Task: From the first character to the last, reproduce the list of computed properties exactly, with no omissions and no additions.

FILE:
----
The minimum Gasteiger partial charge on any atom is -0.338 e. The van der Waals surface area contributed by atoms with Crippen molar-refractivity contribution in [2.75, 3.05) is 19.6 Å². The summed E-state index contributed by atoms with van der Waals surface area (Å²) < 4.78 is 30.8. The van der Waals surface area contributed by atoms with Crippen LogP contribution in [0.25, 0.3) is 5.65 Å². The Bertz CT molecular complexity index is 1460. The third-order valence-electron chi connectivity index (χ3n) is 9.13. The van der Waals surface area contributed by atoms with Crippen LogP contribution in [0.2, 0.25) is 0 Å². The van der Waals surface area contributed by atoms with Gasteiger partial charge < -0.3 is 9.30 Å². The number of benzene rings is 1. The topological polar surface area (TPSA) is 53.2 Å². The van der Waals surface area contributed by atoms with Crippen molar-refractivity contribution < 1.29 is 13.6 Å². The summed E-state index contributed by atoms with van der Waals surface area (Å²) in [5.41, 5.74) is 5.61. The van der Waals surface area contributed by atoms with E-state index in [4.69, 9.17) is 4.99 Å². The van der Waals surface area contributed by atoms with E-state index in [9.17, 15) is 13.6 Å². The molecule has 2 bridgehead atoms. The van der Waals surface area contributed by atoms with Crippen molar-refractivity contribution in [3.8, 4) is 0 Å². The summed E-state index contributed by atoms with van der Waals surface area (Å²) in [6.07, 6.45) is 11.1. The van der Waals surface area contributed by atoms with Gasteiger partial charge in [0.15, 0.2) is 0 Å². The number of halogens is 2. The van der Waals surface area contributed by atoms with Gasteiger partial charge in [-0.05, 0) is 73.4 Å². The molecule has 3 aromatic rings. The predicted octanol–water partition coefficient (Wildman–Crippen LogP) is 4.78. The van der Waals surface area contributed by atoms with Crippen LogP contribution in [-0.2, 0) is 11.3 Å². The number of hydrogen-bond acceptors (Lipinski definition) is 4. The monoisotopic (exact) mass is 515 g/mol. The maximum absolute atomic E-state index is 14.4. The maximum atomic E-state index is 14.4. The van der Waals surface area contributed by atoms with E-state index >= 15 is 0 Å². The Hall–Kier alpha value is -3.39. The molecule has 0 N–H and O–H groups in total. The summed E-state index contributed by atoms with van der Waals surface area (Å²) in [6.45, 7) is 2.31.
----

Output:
The minimum Gasteiger partial charge on any atom is -0.338 e. The van der Waals surface area contributed by atoms with Crippen molar-refractivity contribution in [2.75, 3.05) is 19.6 Å². The summed E-state index contributed by atoms with van der Waals surface area (Å²) < 4.78 is 30.8. The van der Waals surface area contributed by atoms with Crippen LogP contribution in [0.25, 0.3) is 5.65 Å². The Bertz CT molecular complexity index is 1460. The third-order valence-electron chi connectivity index (χ3n) is 9.13. The van der Waals surface area contributed by atoms with Crippen LogP contribution in [0.2, 0.25) is 0 Å². The van der Waals surface area contributed by atoms with Gasteiger partial charge < -0.3 is 9.30 Å². The number of benzene rings is 1. The topological polar surface area (TPSA) is 53.2 Å². The van der Waals surface area contributed by atoms with Crippen molar-refractivity contribution < 1.29 is 13.6 Å². The summed E-state index contributed by atoms with van der Waals surface area (Å²) in [5.41, 5.74) is 5.61. The van der Waals surface area contributed by atoms with E-state index in [4.69, 9.17) is 4.99 Å². The van der Waals surface area contributed by atoms with E-state index in [9.17, 15) is 13.6 Å². The molecule has 2 bridgehead atoms. The van der Waals surface area contributed by atoms with Crippen molar-refractivity contribution in [3.8, 4) is 0 Å². The summed E-state index contributed by atoms with van der Waals surface area (Å²) in [6.07, 6.45) is 11.1. The van der Waals surface area contributed by atoms with Gasteiger partial charge in [0.15, 0.2) is 0 Å². The number of halogens is 2. The van der Waals surface area contributed by atoms with Gasteiger partial charge in [-0.05, 0) is 73.4 Å². The molecule has 3 aromatic rings. The predicted octanol–water partition coefficient (Wildman–Crippen LogP) is 4.78. The van der Waals surface area contributed by atoms with Crippen LogP contribution in [-0.2, 0) is 11.3 Å². The number of hydrogen-bond acceptors (Lipinski definition) is 4. The monoisotopic (exact) mass is 515 g/mol. The maximum absolute atomic E-state index is 14.4. The maximum atomic E-state index is 14.4. The van der Waals surface area contributed by atoms with E-state index >= 15 is 0 Å². The Hall–Kier alpha value is -3.39. The molecule has 0 N–H and O–H groups in total. The summed E-state index contributed by atoms with van der Waals surface area (Å²) in [6.45, 7) is 2.31.